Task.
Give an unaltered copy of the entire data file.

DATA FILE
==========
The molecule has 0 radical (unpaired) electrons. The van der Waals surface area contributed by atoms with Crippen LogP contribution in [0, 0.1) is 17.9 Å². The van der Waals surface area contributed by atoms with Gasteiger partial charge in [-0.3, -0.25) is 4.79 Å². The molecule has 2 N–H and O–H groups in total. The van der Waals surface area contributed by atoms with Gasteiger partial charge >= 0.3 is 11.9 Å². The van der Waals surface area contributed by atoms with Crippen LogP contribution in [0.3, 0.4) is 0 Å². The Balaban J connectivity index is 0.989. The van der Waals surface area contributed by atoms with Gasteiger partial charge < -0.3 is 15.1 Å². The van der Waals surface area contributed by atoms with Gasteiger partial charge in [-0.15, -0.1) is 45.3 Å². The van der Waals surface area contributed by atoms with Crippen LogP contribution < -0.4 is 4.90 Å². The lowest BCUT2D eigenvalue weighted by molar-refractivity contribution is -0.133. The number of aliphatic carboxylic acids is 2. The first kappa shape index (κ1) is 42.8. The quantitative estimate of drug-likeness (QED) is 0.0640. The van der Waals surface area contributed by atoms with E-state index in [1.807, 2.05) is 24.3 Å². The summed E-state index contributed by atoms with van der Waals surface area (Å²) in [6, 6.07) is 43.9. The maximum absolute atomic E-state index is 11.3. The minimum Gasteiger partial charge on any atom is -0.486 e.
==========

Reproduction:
The molecule has 0 radical (unpaired) electrons. The van der Waals surface area contributed by atoms with Crippen LogP contribution in [0, 0.1) is 17.9 Å². The van der Waals surface area contributed by atoms with Gasteiger partial charge in [-0.3, -0.25) is 4.79 Å². The molecule has 2 N–H and O–H groups in total. The van der Waals surface area contributed by atoms with Gasteiger partial charge >= 0.3 is 11.9 Å². The van der Waals surface area contributed by atoms with Crippen LogP contribution in [0.3, 0.4) is 0 Å². The Balaban J connectivity index is 0.989. The van der Waals surface area contributed by atoms with Gasteiger partial charge < -0.3 is 15.1 Å². The van der Waals surface area contributed by atoms with Gasteiger partial charge in [-0.15, -0.1) is 45.3 Å². The van der Waals surface area contributed by atoms with Crippen LogP contribution < -0.4 is 4.90 Å². The lowest BCUT2D eigenvalue weighted by molar-refractivity contribution is -0.133. The number of aliphatic carboxylic acids is 2. The first kappa shape index (κ1) is 42.8. The quantitative estimate of drug-likeness (QED) is 0.0640. The van der Waals surface area contributed by atoms with E-state index in [1.807, 2.05) is 24.3 Å². The summed E-state index contributed by atoms with van der Waals surface area (Å²) in [6, 6.07) is 43.9. The maximum absolute atomic E-state index is 11.3. The minimum Gasteiger partial charge on any atom is -0.486 e.